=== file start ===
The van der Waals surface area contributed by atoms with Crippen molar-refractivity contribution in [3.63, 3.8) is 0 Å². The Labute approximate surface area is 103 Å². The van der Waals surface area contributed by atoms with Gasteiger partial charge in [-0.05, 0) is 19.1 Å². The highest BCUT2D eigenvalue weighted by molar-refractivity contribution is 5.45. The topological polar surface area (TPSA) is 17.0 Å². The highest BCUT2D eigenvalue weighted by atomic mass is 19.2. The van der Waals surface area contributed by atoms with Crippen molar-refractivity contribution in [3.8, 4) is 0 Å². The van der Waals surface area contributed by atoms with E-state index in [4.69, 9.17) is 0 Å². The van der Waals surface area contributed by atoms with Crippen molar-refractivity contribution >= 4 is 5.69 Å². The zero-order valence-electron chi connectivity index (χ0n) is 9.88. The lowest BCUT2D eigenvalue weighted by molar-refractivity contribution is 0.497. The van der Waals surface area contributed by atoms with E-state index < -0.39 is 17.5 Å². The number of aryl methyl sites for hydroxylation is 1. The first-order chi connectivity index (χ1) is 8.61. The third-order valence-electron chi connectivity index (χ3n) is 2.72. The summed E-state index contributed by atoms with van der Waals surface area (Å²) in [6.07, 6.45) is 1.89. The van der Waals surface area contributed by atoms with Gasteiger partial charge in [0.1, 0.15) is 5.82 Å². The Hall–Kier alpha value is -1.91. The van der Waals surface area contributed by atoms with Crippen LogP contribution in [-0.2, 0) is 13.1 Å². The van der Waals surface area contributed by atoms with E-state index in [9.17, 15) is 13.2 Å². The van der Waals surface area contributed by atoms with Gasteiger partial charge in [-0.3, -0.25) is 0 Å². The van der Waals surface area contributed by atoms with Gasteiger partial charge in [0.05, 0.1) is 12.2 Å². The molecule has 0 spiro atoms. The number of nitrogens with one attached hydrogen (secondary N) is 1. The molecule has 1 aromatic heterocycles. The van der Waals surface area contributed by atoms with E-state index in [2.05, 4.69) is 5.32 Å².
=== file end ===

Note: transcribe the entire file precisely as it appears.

The van der Waals surface area contributed by atoms with Crippen molar-refractivity contribution in [3.63, 3.8) is 0 Å². The Labute approximate surface area is 103 Å². The van der Waals surface area contributed by atoms with Gasteiger partial charge in [-0.05, 0) is 19.1 Å². The highest BCUT2D eigenvalue weighted by molar-refractivity contribution is 5.45. The topological polar surface area (TPSA) is 17.0 Å². The highest BCUT2D eigenvalue weighted by atomic mass is 19.2. The van der Waals surface area contributed by atoms with Crippen molar-refractivity contribution in [3.8, 4) is 0 Å². The van der Waals surface area contributed by atoms with E-state index in [4.69, 9.17) is 0 Å². The van der Waals surface area contributed by atoms with Crippen molar-refractivity contribution >= 4 is 5.69 Å². The zero-order valence-electron chi connectivity index (χ0n) is 9.88. The lowest BCUT2D eigenvalue weighted by molar-refractivity contribution is 0.497. The van der Waals surface area contributed by atoms with E-state index < -0.39 is 17.5 Å². The number of aryl methyl sites for hydroxylation is 1. The first-order chi connectivity index (χ1) is 8.61. The third-order valence-electron chi connectivity index (χ3n) is 2.72. The summed E-state index contributed by atoms with van der Waals surface area (Å²) in [6.07, 6.45) is 1.89. The van der Waals surface area contributed by atoms with Gasteiger partial charge in [0.1, 0.15) is 5.82 Å². The Hall–Kier alpha value is -1.91. The van der Waals surface area contributed by atoms with Crippen LogP contribution in [-0.2, 0) is 13.1 Å². The van der Waals surface area contributed by atoms with E-state index in [9.17, 15) is 13.2 Å². The van der Waals surface area contributed by atoms with Gasteiger partial charge in [-0.3, -0.25) is 0 Å². The van der Waals surface area contributed by atoms with Gasteiger partial charge in [0.05, 0.1) is 12.2 Å². The molecule has 0 spiro atoms. The number of nitrogens with one attached hydrogen (secondary N) is 1. The molecule has 1 aromatic heterocycles. The van der Waals surface area contributed by atoms with E-state index in [2.05, 4.69) is 5.32 Å².